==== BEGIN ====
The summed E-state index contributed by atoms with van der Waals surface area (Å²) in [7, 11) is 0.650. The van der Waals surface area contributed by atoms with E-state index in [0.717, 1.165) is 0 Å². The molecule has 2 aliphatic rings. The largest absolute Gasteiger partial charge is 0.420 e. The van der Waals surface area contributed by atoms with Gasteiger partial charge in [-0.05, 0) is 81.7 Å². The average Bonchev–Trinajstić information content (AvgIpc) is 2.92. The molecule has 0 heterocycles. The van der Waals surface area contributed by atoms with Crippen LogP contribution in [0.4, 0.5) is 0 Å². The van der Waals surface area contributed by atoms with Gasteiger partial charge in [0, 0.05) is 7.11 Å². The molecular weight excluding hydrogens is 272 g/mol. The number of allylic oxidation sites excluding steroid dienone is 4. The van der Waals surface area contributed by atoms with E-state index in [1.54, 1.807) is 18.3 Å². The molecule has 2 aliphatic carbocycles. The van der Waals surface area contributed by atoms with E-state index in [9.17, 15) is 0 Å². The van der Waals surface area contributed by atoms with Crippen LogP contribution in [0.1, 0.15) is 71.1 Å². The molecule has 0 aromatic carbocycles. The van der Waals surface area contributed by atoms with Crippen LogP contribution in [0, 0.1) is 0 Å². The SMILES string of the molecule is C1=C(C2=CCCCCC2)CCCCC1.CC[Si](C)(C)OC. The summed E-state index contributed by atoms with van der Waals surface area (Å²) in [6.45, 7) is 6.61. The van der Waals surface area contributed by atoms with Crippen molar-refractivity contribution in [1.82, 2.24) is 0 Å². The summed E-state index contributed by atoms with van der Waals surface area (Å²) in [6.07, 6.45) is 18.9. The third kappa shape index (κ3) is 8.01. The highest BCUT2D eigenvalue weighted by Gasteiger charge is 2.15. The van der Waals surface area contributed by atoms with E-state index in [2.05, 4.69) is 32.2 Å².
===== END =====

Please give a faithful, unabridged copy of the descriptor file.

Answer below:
The summed E-state index contributed by atoms with van der Waals surface area (Å²) in [7, 11) is 0.650. The van der Waals surface area contributed by atoms with E-state index in [0.717, 1.165) is 0 Å². The molecule has 2 aliphatic rings. The largest absolute Gasteiger partial charge is 0.420 e. The van der Waals surface area contributed by atoms with Gasteiger partial charge in [-0.05, 0) is 81.7 Å². The average Bonchev–Trinajstić information content (AvgIpc) is 2.92. The molecule has 0 heterocycles. The van der Waals surface area contributed by atoms with Crippen LogP contribution in [0.4, 0.5) is 0 Å². The van der Waals surface area contributed by atoms with Gasteiger partial charge in [0, 0.05) is 7.11 Å². The molecular weight excluding hydrogens is 272 g/mol. The number of allylic oxidation sites excluding steroid dienone is 4. The van der Waals surface area contributed by atoms with E-state index in [1.54, 1.807) is 18.3 Å². The molecule has 2 aliphatic carbocycles. The van der Waals surface area contributed by atoms with E-state index in [9.17, 15) is 0 Å². The van der Waals surface area contributed by atoms with Crippen LogP contribution in [0.1, 0.15) is 71.1 Å². The molecule has 0 aromatic carbocycles. The van der Waals surface area contributed by atoms with Crippen LogP contribution in [0, 0.1) is 0 Å². The SMILES string of the molecule is C1=C(C2=CCCCCC2)CCCCC1.CC[Si](C)(C)OC. The summed E-state index contributed by atoms with van der Waals surface area (Å²) in [6.45, 7) is 6.61. The van der Waals surface area contributed by atoms with Crippen molar-refractivity contribution in [1.82, 2.24) is 0 Å². The summed E-state index contributed by atoms with van der Waals surface area (Å²) in [6.07, 6.45) is 18.9. The third kappa shape index (κ3) is 8.01. The highest BCUT2D eigenvalue weighted by Gasteiger charge is 2.15. The van der Waals surface area contributed by atoms with E-state index in [2.05, 4.69) is 32.2 Å².